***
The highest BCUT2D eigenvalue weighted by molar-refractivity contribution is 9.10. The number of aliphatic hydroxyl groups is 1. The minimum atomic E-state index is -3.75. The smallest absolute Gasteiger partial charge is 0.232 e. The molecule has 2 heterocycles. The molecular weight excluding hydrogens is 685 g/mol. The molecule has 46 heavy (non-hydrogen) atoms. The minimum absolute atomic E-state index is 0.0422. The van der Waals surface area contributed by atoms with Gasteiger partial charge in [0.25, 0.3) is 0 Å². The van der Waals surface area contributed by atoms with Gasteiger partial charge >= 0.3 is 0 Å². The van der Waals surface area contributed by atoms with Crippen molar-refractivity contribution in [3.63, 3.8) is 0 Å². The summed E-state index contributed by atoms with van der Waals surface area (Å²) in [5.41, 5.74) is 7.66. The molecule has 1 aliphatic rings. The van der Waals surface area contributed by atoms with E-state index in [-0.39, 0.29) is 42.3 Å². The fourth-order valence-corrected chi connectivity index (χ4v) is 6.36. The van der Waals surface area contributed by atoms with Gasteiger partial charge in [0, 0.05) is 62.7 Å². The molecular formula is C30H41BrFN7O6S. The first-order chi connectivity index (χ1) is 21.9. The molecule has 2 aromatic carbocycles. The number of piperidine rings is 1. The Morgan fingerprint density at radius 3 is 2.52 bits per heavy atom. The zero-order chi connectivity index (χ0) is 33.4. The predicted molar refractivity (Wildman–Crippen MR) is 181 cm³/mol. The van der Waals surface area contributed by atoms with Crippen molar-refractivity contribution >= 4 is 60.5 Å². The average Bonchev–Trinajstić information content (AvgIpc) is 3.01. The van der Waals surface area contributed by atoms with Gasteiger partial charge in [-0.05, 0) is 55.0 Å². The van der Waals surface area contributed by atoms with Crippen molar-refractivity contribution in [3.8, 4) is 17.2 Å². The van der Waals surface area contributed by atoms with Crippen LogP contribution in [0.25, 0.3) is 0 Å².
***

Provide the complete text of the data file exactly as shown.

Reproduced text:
The highest BCUT2D eigenvalue weighted by molar-refractivity contribution is 9.10. The number of aliphatic hydroxyl groups is 1. The minimum atomic E-state index is -3.75. The smallest absolute Gasteiger partial charge is 0.232 e. The molecule has 2 heterocycles. The molecular weight excluding hydrogens is 685 g/mol. The molecule has 46 heavy (non-hydrogen) atoms. The minimum absolute atomic E-state index is 0.0422. The van der Waals surface area contributed by atoms with Gasteiger partial charge in [0.25, 0.3) is 0 Å². The van der Waals surface area contributed by atoms with Gasteiger partial charge >= 0.3 is 0 Å². The van der Waals surface area contributed by atoms with Crippen molar-refractivity contribution in [3.63, 3.8) is 0 Å². The summed E-state index contributed by atoms with van der Waals surface area (Å²) in [5.41, 5.74) is 7.66. The molecule has 1 aliphatic rings. The van der Waals surface area contributed by atoms with E-state index in [-0.39, 0.29) is 42.3 Å². The fourth-order valence-corrected chi connectivity index (χ4v) is 6.36. The van der Waals surface area contributed by atoms with Gasteiger partial charge in [0, 0.05) is 62.7 Å². The molecular formula is C30H41BrFN7O6S. The first-order chi connectivity index (χ1) is 21.9. The molecule has 2 aromatic carbocycles. The number of piperidine rings is 1. The Morgan fingerprint density at radius 3 is 2.52 bits per heavy atom. The zero-order chi connectivity index (χ0) is 33.4. The predicted molar refractivity (Wildman–Crippen MR) is 181 cm³/mol. The van der Waals surface area contributed by atoms with Crippen molar-refractivity contribution >= 4 is 60.5 Å². The average Bonchev–Trinajstić information content (AvgIpc) is 3.01. The van der Waals surface area contributed by atoms with Gasteiger partial charge in [-0.05, 0) is 55.0 Å². The van der Waals surface area contributed by atoms with Crippen molar-refractivity contribution in [3.8, 4) is 17.2 Å². The van der Waals surface area contributed by atoms with Crippen LogP contribution in [0.25, 0.3) is 0 Å².